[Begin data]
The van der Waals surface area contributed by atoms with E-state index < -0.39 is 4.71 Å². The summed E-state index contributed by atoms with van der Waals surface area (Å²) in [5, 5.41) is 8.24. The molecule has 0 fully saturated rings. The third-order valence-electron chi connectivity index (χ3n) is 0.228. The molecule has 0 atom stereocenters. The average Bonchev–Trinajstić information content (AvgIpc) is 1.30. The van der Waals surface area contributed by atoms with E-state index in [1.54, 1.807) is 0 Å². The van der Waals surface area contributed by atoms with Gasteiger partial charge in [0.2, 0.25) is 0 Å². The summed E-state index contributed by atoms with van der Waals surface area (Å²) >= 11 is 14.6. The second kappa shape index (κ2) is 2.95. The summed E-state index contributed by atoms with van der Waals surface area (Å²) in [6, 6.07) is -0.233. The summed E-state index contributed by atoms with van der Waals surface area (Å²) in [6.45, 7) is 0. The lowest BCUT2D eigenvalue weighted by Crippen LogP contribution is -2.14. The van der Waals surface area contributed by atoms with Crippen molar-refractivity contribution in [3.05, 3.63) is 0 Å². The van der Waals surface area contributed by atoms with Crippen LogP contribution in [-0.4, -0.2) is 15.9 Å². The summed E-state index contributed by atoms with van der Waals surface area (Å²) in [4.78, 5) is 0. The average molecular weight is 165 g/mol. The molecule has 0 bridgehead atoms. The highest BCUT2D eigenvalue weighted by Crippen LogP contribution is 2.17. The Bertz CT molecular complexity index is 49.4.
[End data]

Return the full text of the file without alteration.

The van der Waals surface area contributed by atoms with E-state index < -0.39 is 4.71 Å². The summed E-state index contributed by atoms with van der Waals surface area (Å²) in [5, 5.41) is 8.24. The molecule has 0 fully saturated rings. The third-order valence-electron chi connectivity index (χ3n) is 0.228. The molecule has 0 atom stereocenters. The average Bonchev–Trinajstić information content (AvgIpc) is 1.30. The van der Waals surface area contributed by atoms with E-state index in [1.54, 1.807) is 0 Å². The van der Waals surface area contributed by atoms with Gasteiger partial charge in [0.2, 0.25) is 0 Å². The summed E-state index contributed by atoms with van der Waals surface area (Å²) >= 11 is 14.6. The second kappa shape index (κ2) is 2.95. The summed E-state index contributed by atoms with van der Waals surface area (Å²) in [6, 6.07) is -0.233. The summed E-state index contributed by atoms with van der Waals surface area (Å²) in [6.45, 7) is 0. The lowest BCUT2D eigenvalue weighted by Crippen LogP contribution is -2.14. The van der Waals surface area contributed by atoms with Crippen molar-refractivity contribution in [3.05, 3.63) is 0 Å². The van der Waals surface area contributed by atoms with Crippen LogP contribution in [-0.4, -0.2) is 15.9 Å². The summed E-state index contributed by atoms with van der Waals surface area (Å²) in [4.78, 5) is 0. The average molecular weight is 165 g/mol. The molecule has 0 bridgehead atoms. The highest BCUT2D eigenvalue weighted by Crippen LogP contribution is 2.17. The Bertz CT molecular complexity index is 49.4.